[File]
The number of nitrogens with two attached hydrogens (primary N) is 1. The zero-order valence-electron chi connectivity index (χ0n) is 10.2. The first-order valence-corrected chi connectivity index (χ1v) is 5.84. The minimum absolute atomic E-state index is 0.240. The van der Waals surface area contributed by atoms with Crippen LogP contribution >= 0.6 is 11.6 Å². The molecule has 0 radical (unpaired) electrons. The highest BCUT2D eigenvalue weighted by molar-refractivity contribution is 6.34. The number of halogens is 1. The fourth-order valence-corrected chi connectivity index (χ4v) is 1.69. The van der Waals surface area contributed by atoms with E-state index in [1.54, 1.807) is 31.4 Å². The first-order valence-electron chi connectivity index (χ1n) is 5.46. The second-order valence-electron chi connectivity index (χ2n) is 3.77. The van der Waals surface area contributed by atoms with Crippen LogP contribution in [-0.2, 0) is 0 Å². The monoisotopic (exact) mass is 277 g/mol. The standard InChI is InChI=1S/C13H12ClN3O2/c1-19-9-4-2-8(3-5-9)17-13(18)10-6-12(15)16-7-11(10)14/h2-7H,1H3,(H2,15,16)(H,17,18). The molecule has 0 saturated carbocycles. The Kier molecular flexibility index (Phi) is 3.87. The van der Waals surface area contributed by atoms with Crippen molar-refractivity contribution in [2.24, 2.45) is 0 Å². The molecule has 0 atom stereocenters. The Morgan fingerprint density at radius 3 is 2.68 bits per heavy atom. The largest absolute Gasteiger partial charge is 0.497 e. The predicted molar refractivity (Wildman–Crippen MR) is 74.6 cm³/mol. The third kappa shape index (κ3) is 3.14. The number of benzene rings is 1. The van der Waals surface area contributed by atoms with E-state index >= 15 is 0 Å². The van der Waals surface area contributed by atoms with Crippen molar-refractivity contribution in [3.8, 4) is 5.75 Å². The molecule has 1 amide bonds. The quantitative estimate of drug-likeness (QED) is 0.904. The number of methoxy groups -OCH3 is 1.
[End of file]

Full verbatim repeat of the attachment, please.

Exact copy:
The number of nitrogens with two attached hydrogens (primary N) is 1. The zero-order valence-electron chi connectivity index (χ0n) is 10.2. The first-order valence-corrected chi connectivity index (χ1v) is 5.84. The minimum absolute atomic E-state index is 0.240. The van der Waals surface area contributed by atoms with Crippen LogP contribution >= 0.6 is 11.6 Å². The molecule has 0 radical (unpaired) electrons. The highest BCUT2D eigenvalue weighted by molar-refractivity contribution is 6.34. The number of halogens is 1. The fourth-order valence-corrected chi connectivity index (χ4v) is 1.69. The van der Waals surface area contributed by atoms with E-state index in [1.54, 1.807) is 31.4 Å². The first-order valence-electron chi connectivity index (χ1n) is 5.46. The second-order valence-electron chi connectivity index (χ2n) is 3.77. The van der Waals surface area contributed by atoms with Crippen LogP contribution in [-0.2, 0) is 0 Å². The monoisotopic (exact) mass is 277 g/mol. The standard InChI is InChI=1S/C13H12ClN3O2/c1-19-9-4-2-8(3-5-9)17-13(18)10-6-12(15)16-7-11(10)14/h2-7H,1H3,(H2,15,16)(H,17,18). The molecule has 0 saturated carbocycles. The Kier molecular flexibility index (Phi) is 3.87. The van der Waals surface area contributed by atoms with Crippen molar-refractivity contribution in [2.24, 2.45) is 0 Å². The molecule has 0 atom stereocenters. The Morgan fingerprint density at radius 3 is 2.68 bits per heavy atom. The largest absolute Gasteiger partial charge is 0.497 e. The predicted molar refractivity (Wildman–Crippen MR) is 74.6 cm³/mol. The third kappa shape index (κ3) is 3.14. The number of benzene rings is 1. The van der Waals surface area contributed by atoms with E-state index >= 15 is 0 Å². The van der Waals surface area contributed by atoms with Crippen molar-refractivity contribution in [3.8, 4) is 5.75 Å². The molecule has 1 amide bonds. The quantitative estimate of drug-likeness (QED) is 0.904. The number of methoxy groups -OCH3 is 1.